From The Dallas Voice:

David Webb
Oct 5, 2018

Small, effeminate, friendly and probably gullible, the attractive, blond 19-year-old teenager with the engaging smile never stood a chance when two maniacal thugs targeted him that night 20 years ago for robbery and worse in a crime that would rock a city, a state and the nation.

This month — October 2018 — marks the 20th anniversary of the murder of Matthew Shepard, a former University of Wyoming college student who became the face of anti-LGBTQ hate crime after the news of his grisly murder in 1998 spread internationally.

But while he never knew anything about the controversy surrounding him in his last few last days of life, he truly did not die in vain.

The city of Laramie and the University of Wyoming are preparing to commemorate the anniversary of the openly-gay student’s death with a series of events, includinge a performance of “Considering Matthew Shepard” by Grammy-winning choral group Conspirare at Laramie High School Theater Oct. 6, the anniversary of the day Shepard was found, tied like a scarecrow to a fence and barely alive.

In announcing the plans, Laramie Mayor Andi Summerville said the international attention drawn to Laramie in the wake of Shepard’s death “rocked this community … absolutely to its fundamental core.” The mayor was 17 at the time of Shepard’s death, and she described the experience of living through that time and revisiting it today as “surreal.”

During the trials of the two men accused of his murder, the world learned that the killers pretended to be gay in order to lure Shepard in and rob him. After meeting him in the college-town bar and enticing him to leave, the men pistol-whipped him, stole his cash and credit cards, tied him to a wooden pasture fence and left him dying in the bitter mountain cold. Shepard died of brain injuries, never having woken from the coma caused by the attack, on Oct. 12, 1998, after six days on life-support.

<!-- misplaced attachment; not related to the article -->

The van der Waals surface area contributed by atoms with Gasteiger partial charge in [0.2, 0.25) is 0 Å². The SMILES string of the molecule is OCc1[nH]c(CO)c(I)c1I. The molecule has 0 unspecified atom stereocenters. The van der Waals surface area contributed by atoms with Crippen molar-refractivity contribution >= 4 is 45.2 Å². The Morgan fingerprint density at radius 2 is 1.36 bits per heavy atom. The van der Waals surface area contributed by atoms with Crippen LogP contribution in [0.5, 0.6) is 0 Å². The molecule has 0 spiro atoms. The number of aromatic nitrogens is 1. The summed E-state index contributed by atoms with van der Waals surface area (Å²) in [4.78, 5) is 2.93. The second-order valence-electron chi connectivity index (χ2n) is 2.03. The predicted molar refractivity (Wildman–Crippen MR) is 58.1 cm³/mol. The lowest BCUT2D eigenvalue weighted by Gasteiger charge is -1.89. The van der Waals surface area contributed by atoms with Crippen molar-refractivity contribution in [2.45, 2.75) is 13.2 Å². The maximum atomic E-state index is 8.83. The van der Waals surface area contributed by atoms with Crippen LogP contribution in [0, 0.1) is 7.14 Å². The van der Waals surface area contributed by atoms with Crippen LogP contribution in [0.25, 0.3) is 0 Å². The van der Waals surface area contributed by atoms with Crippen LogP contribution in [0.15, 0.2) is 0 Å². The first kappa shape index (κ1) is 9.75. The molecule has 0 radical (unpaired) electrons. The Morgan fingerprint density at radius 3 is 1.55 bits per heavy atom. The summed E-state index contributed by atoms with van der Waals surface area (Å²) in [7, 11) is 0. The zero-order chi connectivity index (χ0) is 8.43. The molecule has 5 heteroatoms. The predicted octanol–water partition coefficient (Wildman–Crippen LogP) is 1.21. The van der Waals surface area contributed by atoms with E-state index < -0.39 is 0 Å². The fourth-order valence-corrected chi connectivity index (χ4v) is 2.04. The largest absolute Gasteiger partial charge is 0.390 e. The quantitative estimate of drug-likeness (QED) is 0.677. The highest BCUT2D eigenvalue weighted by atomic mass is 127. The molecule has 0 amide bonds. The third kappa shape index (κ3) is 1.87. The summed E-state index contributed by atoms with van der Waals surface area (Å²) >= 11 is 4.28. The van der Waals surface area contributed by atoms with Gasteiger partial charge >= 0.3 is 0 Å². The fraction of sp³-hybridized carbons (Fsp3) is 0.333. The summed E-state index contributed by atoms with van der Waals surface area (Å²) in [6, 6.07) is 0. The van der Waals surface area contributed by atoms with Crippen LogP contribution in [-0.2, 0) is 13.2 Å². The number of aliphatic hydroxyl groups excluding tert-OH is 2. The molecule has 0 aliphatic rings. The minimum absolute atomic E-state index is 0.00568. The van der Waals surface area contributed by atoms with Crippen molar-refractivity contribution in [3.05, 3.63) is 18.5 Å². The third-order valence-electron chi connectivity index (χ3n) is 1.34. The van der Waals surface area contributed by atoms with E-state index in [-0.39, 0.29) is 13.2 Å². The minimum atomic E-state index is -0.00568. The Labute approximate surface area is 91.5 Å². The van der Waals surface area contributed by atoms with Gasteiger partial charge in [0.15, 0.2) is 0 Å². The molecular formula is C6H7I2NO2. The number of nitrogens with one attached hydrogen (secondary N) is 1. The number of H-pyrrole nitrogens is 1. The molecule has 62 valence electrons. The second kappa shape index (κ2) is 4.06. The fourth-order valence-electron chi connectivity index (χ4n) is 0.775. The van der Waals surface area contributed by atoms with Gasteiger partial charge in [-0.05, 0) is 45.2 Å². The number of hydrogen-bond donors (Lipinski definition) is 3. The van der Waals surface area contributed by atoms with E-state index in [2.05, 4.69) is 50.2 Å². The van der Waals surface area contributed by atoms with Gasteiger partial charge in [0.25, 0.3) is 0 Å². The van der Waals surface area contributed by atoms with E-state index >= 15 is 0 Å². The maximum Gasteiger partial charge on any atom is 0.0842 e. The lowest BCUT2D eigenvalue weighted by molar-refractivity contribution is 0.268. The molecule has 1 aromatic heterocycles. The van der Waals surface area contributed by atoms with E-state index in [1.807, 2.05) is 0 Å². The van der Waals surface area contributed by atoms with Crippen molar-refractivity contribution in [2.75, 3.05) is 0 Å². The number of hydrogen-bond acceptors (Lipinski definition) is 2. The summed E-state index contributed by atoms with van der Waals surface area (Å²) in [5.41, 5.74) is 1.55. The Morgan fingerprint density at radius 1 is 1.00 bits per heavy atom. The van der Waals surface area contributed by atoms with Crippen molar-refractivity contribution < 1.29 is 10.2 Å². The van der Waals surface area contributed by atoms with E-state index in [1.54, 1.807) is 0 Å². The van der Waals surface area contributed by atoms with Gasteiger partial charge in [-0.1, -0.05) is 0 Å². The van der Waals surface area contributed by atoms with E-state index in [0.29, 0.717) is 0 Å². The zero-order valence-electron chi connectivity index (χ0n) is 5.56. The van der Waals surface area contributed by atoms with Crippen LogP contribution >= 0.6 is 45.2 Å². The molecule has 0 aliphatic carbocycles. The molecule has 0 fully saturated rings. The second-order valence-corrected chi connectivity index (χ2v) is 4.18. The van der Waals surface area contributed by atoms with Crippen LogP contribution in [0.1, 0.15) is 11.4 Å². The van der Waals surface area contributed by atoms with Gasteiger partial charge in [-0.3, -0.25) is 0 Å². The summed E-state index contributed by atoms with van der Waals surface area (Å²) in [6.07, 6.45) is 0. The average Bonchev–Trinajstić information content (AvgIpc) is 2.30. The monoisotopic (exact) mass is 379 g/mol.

As Southern Poverty Law Center President Richard Cohen notes, Shepard’s death shook the nation alert to the reality of anti-LGBTQ hate crimes. Cohen’s organization is the pre-eminent chronicler of hate crimes and hate groups in the U.S.

“Just as the murder of Emmett Till [a 14-year-old black youth who was pistol-whipped, mutilated and tossed in a river in Mississippi in 1955] awakened America to the reality of racial violence, so the murder of Matthew Shepard awakened our country to the reality of violence against the LGBTQ community,” Cohen said of the importance of Shepard’s case.
Like Till, whose killers got an acquittal from an all-white jury despite overwhelming evidence to the contrary because Till had allegedly insulted a white woman, Shepard in death inspired a revolution in attitudes toward anti-LGBTQ discrimination and violence.

The outrage spawned by Till’s death among blacks and sympathetic whites precipitated the Montgomery, Ala., bus boycott four months after his funeral. Similarly, Shepard posthumously became an icon, and the Matthew Shepard and James Byrd Jr. (a black man killed by three white supremacists in Jasper, Texas, in June 1998) Hate Crime Act was passed by Congress in 2009, 11 years after the two men’s murders.

The Matthew Shepard Foundation, with the support of his parents, Judy and Dennis, keeps the story and the lesson to be learned from his death alive today. After his murder, the Tectonic Theater Project in New York City went to Laramie to learn about the impact of the crime on the city. The group created The Laramie Project, a play about the heinous anti-LGBTQ hate crime.

The foundation bearing the victim’s name funds the presentation of the play across America, and the nonprofit group provides ongoing media resources and other information services to combat anti-LGBTQ hate crimes.